CNA Deutsch reported that the theologian Katharina Westerhorstmann, a Synodal Way participant, recently suggested that the process should be suspended in light of plans to involve the worldwide Church in preparations for the 2023 synod on synodality in Rome.

In his statement, Bätzing said that he had informed the pope about the recent Ecumenical Church Congress in Frankfurt.

The Vatican had expressed concern in the run-up to the event that it would promote intercommunion between Catholics and Protestants despite significant theological obstacles.

The event culminated with the Catholic and Protestant leaders of the initiative publicly receiving communion in each others’ churches.

/ Vatican Media.
/ Vatican Media.

Concluding his statement, Bätzing said: “As I did a year ago, I feel strengthened by Pope Francis in my office as bishop of Limburg and in my task as chairman of the German bishops’ conference.”

“I am impressed by the balanced knowledge with which he perceives the situation of the Church in Germany and puts the problems into words. Pope Francis will accompany the Church in our country on the way out of the crisis.”

Adoration is like radiotherapy for our sinfulness, says Vatican’s new liturgy chief

Adoration to the Blessed Sacrament. / Sidney de Almeida/Shutterstock

Vatican City, Jun 24, 2021 / 06:17 am (CNA).

The Vatican’s new liturgy chief has recommended the practice of adoration to help increase awareness of Christ’s presence in the Eucharist.

In an interview with EWTN News, Archbishop Arthur Roche, prefect of the Vatican Congregation for Divine Worship and the Discipline of the Sacraments, said that he was not pessimistic about the prospect of people returning to Mass after pandemic lockdown restrictions.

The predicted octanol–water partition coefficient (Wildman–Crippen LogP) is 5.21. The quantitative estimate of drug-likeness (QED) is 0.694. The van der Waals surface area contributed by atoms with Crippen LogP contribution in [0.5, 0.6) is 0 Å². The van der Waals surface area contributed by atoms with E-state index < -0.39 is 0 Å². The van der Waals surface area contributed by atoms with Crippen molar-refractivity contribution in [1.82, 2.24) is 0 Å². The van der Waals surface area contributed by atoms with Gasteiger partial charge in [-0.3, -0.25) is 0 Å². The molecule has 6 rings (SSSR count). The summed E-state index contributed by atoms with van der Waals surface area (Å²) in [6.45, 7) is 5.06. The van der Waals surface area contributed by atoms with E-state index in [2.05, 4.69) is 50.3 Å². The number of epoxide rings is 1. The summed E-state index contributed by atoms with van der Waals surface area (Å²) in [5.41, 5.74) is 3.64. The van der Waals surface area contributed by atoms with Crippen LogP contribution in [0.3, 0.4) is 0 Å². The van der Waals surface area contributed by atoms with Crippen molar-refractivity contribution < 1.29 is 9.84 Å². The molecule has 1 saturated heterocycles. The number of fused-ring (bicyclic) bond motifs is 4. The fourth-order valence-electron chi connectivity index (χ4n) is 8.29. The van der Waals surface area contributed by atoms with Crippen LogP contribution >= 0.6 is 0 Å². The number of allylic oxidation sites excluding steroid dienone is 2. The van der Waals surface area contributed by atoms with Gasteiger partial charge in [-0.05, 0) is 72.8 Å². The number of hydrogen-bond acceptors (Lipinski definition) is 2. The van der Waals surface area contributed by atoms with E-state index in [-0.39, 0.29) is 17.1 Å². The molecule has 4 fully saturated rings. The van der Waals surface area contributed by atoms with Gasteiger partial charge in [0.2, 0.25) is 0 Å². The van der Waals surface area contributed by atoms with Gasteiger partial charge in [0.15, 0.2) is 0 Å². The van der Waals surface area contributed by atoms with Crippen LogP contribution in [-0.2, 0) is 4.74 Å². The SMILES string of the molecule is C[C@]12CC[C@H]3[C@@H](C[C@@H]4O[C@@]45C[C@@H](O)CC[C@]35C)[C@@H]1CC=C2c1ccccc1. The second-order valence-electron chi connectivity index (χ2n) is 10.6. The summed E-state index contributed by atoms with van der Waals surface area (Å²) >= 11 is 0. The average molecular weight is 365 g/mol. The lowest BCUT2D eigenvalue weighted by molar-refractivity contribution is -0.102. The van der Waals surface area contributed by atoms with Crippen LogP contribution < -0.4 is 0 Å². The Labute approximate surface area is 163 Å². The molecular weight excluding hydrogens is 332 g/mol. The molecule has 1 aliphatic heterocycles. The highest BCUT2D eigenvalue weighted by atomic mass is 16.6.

“People’s longing, people’s thirst, [and] absolute hunger for God has increased in this desert experience, which we’ve all experienced,” Roche said June 22.

The archbishop said that it was “important to recognize the presence of the Lord in the Eucharistic presence of the Lord and to develop that within your own life.”

One way he recommended to “develop a sense of the presence of the Lord in the Blessed Sacrament” is the practice of Eucharistic adoration.

He said: “One of the great theologians of the modern world used to say: when I’m sitting in front of the Blessed Sacrament, it’s almost as if I’m sitting in front of a presence that’s somehow, rather like radiotherapy. Somehow it radiates my life in such a way that my sinfulness becomes less. That my capacity to sin becomes less, that my will not to sin becomes less.”

“And I think it’s a wonderful image of the presence of Christ irradiating our lives, even when we sit there perhaps with no words, with little to say to Our Lord,” Roche commented.

“We’re there with Him because in one sense, the only thing we can give God is our time and the way that we use our time, and to be there voluntarily in front of the Lord … letting Him come into our lives and change us.”

Archbishop Arthur Roche at the Vatican press office on Feb. 10, 2015. / Bohumil Petrik/CNA.
Archbishop Arthur Roche at the Vatican press office on Feb. 10, 2015. / Bohumil Petrik/CNA.

Roche recently succeeded Cardinal Robert Sarah as the head of the Vatican’s liturgy office. Pope Francis appointed him prefect on May 27. Roche had worked in the congregation since 2012.

The new prefect said that even the name of his congregation has something to teach Catholics.

“When we come to Mass, when we come to any liturgy of the Church, the focus is always God. We come there to worship Him,” he said.

“That’s why the Church would be very wise in retaining in the title of this congregation, Divine Worship -- not just simply liturgy -- Divine Worship. Making it very clear that the focus is God. And we come to God to worship Him.”

The 71-year-old archbishop said that each pope since the Second Vatican Council had “brought to life, as it were, a characteristic that already exists within the Roman Rite.”

“Pope Benedict, whose reign was very short, was concerned with the beauty of the liturgy and presenting that in a way that also appreciated the culture of the day and brought into effect within the liturgy the culture of the day,” he said.